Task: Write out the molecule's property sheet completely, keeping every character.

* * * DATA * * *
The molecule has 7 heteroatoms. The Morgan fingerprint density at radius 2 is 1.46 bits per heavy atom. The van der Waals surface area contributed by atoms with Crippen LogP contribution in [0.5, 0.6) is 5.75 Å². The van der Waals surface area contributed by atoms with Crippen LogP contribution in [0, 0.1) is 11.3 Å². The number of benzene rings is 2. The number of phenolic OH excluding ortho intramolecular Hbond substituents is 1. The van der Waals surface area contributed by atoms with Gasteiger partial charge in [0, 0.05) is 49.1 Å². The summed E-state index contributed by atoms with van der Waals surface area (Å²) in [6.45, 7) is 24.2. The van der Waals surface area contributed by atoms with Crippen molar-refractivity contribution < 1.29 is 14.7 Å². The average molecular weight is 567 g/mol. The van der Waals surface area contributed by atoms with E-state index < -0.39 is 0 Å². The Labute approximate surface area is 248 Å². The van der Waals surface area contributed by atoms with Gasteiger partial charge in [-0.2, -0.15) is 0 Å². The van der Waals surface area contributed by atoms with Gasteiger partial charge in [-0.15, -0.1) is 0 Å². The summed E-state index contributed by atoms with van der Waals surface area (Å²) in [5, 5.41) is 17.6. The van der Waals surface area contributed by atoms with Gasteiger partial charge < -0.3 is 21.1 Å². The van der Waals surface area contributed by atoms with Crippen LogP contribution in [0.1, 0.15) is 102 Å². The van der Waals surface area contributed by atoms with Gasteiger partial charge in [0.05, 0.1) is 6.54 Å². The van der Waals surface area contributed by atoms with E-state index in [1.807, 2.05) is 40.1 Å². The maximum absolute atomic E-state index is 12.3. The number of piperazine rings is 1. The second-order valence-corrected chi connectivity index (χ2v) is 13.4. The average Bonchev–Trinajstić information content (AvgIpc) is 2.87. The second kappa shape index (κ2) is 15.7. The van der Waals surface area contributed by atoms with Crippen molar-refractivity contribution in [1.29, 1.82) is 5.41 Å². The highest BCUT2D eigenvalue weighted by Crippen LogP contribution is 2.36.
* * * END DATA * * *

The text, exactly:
The molecule has 7 heteroatoms. The Morgan fingerprint density at radius 2 is 1.46 bits per heavy atom. The van der Waals surface area contributed by atoms with Crippen LogP contribution in [0.5, 0.6) is 5.75 Å². The van der Waals surface area contributed by atoms with Crippen LogP contribution in [0, 0.1) is 11.3 Å². The number of benzene rings is 2. The number of phenolic OH excluding ortho intramolecular Hbond substituents is 1. The van der Waals surface area contributed by atoms with Gasteiger partial charge in [0, 0.05) is 49.1 Å². The summed E-state index contributed by atoms with van der Waals surface area (Å²) in [6.45, 7) is 24.2. The van der Waals surface area contributed by atoms with Crippen molar-refractivity contribution < 1.29 is 14.7 Å². The average molecular weight is 567 g/mol. The van der Waals surface area contributed by atoms with E-state index < -0.39 is 0 Å². The Labute approximate surface area is 248 Å². The van der Waals surface area contributed by atoms with Gasteiger partial charge in [-0.2, -0.15) is 0 Å². The van der Waals surface area contributed by atoms with Gasteiger partial charge in [-0.15, -0.1) is 0 Å². The summed E-state index contributed by atoms with van der Waals surface area (Å²) in [5, 5.41) is 17.6. The van der Waals surface area contributed by atoms with Gasteiger partial charge < -0.3 is 21.1 Å². The van der Waals surface area contributed by atoms with Crippen LogP contribution in [0.1, 0.15) is 102 Å². The van der Waals surface area contributed by atoms with Gasteiger partial charge in [0.05, 0.1) is 6.54 Å². The van der Waals surface area contributed by atoms with E-state index in [1.807, 2.05) is 40.1 Å². The maximum absolute atomic E-state index is 12.3. The number of piperazine rings is 1. The second-order valence-corrected chi connectivity index (χ2v) is 13.4. The average Bonchev–Trinajstić information content (AvgIpc) is 2.87. The second kappa shape index (κ2) is 15.7. The van der Waals surface area contributed by atoms with Crippen molar-refractivity contribution in [1.29, 1.82) is 5.41 Å². The highest BCUT2D eigenvalue weighted by Crippen LogP contribution is 2.36.